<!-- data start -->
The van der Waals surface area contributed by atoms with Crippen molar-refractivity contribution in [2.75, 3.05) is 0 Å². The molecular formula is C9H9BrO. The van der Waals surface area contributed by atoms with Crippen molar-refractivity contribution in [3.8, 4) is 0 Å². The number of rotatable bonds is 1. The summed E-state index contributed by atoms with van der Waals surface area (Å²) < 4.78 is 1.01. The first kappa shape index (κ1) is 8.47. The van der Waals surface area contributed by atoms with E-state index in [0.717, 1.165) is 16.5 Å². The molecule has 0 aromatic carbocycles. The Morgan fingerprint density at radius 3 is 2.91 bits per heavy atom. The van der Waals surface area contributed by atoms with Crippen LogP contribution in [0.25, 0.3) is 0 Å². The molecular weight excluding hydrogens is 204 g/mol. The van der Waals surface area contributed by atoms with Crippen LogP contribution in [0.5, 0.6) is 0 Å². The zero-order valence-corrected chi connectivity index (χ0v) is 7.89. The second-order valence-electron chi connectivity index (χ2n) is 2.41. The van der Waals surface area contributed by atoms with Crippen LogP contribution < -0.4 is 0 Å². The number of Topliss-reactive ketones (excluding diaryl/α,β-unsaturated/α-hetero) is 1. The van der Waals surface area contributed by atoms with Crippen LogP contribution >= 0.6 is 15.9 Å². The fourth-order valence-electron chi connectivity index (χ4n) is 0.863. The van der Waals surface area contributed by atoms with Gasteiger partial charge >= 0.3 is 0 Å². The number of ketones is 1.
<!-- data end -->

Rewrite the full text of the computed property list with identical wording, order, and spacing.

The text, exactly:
The van der Waals surface area contributed by atoms with Crippen molar-refractivity contribution in [2.75, 3.05) is 0 Å². The molecular formula is C9H9BrO. The van der Waals surface area contributed by atoms with Crippen molar-refractivity contribution in [3.8, 4) is 0 Å². The number of rotatable bonds is 1. The summed E-state index contributed by atoms with van der Waals surface area (Å²) < 4.78 is 1.01. The first kappa shape index (κ1) is 8.47. The van der Waals surface area contributed by atoms with E-state index in [0.717, 1.165) is 16.5 Å². The molecule has 0 aromatic carbocycles. The Morgan fingerprint density at radius 3 is 2.91 bits per heavy atom. The van der Waals surface area contributed by atoms with Crippen LogP contribution in [0.25, 0.3) is 0 Å². The molecular weight excluding hydrogens is 204 g/mol. The van der Waals surface area contributed by atoms with Crippen LogP contribution in [0.5, 0.6) is 0 Å². The zero-order valence-corrected chi connectivity index (χ0v) is 7.89. The second-order valence-electron chi connectivity index (χ2n) is 2.41. The van der Waals surface area contributed by atoms with Crippen LogP contribution < -0.4 is 0 Å². The number of Topliss-reactive ketones (excluding diaryl/α,β-unsaturated/α-hetero) is 1. The van der Waals surface area contributed by atoms with Crippen LogP contribution >= 0.6 is 15.9 Å². The fourth-order valence-electron chi connectivity index (χ4n) is 0.863. The van der Waals surface area contributed by atoms with Gasteiger partial charge >= 0.3 is 0 Å². The number of ketones is 1.